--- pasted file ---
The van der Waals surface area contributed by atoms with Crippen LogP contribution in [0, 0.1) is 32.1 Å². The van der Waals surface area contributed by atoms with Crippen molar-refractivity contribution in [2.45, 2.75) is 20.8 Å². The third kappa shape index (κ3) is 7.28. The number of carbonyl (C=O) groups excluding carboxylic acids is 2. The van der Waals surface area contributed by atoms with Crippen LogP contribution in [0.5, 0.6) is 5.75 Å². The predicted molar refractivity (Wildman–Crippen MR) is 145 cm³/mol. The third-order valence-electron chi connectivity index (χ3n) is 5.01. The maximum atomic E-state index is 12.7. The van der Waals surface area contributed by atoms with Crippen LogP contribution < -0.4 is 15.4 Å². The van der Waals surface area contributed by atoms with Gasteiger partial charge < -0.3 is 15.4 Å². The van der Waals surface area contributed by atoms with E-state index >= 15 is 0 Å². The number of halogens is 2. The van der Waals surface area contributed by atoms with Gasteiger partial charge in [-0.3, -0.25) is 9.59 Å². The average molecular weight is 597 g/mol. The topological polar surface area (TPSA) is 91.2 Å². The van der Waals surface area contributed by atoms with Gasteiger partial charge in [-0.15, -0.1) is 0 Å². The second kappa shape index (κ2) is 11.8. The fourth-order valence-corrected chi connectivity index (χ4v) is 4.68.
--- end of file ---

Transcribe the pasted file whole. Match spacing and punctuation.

The van der Waals surface area contributed by atoms with Crippen LogP contribution in [0, 0.1) is 32.1 Å². The van der Waals surface area contributed by atoms with Crippen molar-refractivity contribution in [2.45, 2.75) is 20.8 Å². The third kappa shape index (κ3) is 7.28. The number of carbonyl (C=O) groups excluding carboxylic acids is 2. The van der Waals surface area contributed by atoms with Crippen LogP contribution in [0.5, 0.6) is 5.75 Å². The predicted molar refractivity (Wildman–Crippen MR) is 145 cm³/mol. The third-order valence-electron chi connectivity index (χ3n) is 5.01. The maximum atomic E-state index is 12.7. The van der Waals surface area contributed by atoms with Crippen LogP contribution < -0.4 is 15.4 Å². The van der Waals surface area contributed by atoms with Gasteiger partial charge < -0.3 is 15.4 Å². The van der Waals surface area contributed by atoms with E-state index >= 15 is 0 Å². The number of halogens is 2. The van der Waals surface area contributed by atoms with Gasteiger partial charge in [-0.3, -0.25) is 9.59 Å². The average molecular weight is 597 g/mol. The topological polar surface area (TPSA) is 91.2 Å². The van der Waals surface area contributed by atoms with Gasteiger partial charge in [-0.15, -0.1) is 0 Å². The second kappa shape index (κ2) is 11.8. The fourth-order valence-corrected chi connectivity index (χ4v) is 4.68.